- Along with his University of Toronto colleague, Allan Borodin, Kelly wrote the first textbook linking computing and sociology. "Social Implications of Computers" greatly influenced further study of the topic not only in Canada, but around the world (1973)
- Cited in the Oxford English Dictionary for defining ten new words, with colleague Pat Hume. For example, in 1958 Kelly and Pat were credited with the creation of the word "Loop," pertaining to computing
Ongoing Commitment to Computer Science
Kelly is now in his 90th year and still actively involved in the field of computer science. Kelly continues to contribute to the field in a variety of roles and activities:
- Professor Emeritus in Computer Science and in the Faculty of Information Studies at the University of Toronto
- Co-chair of the ACM’s Awards Committee for the past 20 years (The ACM has 97,000 members and is now the largest scientific organization in the world, responsible for twenty major information technology awards, including the Turing Award [the computing equivalent of the Nobel Prize])
- Mileage for 2010 travel for Computer Science related business totals 15,322 km
Awards and Accolades
- Order of Canada Award (1996)
- Fellow of the Association for Computing Machinery
- Canadian Information Processing Society (CIPS), Founding member and former President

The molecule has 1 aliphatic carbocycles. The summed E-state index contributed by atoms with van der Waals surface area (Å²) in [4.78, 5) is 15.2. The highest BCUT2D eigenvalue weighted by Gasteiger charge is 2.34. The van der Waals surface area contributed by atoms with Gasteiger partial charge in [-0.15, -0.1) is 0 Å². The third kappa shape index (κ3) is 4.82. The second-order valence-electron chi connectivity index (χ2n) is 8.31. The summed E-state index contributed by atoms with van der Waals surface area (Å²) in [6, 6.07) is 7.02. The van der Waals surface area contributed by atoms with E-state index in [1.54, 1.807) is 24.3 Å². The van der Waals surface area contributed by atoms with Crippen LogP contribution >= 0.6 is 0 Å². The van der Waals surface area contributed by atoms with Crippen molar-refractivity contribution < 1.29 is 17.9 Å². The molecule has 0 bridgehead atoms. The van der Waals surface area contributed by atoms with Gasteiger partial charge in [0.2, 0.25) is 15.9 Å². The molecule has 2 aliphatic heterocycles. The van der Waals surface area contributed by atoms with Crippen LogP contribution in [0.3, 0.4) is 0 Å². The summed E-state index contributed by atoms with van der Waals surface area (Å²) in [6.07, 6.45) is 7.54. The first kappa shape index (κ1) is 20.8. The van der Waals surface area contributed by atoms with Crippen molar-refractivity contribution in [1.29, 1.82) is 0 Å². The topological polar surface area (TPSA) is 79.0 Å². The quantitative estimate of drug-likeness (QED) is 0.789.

- Three Honorary Doctorates: Honorary Doctor of Laws, University of Toronto (1996), Honorary Doctor of Math, University of Waterloo and Honorary Doctor of English degree, Technical University of Nova Scotia (1994)
- Awarded the Isaac L. Auerbach Medal by the International Federation of Information Processing Societies (1994)
Kelly was born on March 27, 1921 in Toronto. In addition to his many accomplishments in the field of computer science, Kelly has led a rich family life. Kelly was married for over 60 years to Phyllis, renowned poet and science fiction author. Phyllis wrote 18 science fiction and poetry books over her career and the premier award in science fiction was named after her first book "Sunburst." In 2006 the couple was featured in a Toronto Star Valentine's Day article describing their long and happy union and Phyllis's Valentine's Day ritual that entailed her writing a love poem for her husband each year.
Kelly and Phyllis have three children. Kelly is now a grandfather as well and enjoys spending time with his grandchildren.
- "Huge Push-Button Brain to be Built at UofT." The Globe and Mail (May 1949)
- "The Microchip at 25: More Power to it." The Globe and Mail (November 1996)
- "60 Years, for Better or for Verse." The Toronto Star (February 2008)
- CIPS Interview Series by Stephen Ibaraki (click the links to hear Kelly's interviews):
- Kelly shares his insights on the privacy issue
- Kelly talks about his remarkable family
- Kelly talks about his work as Co-Chair of the ACM Awards Committee
- Kelly shares his views and insights on the evolution of computers over the past fifty plus years
- Kelly talks about his classified work
- Kelly talks about his work with IFIP and CIPS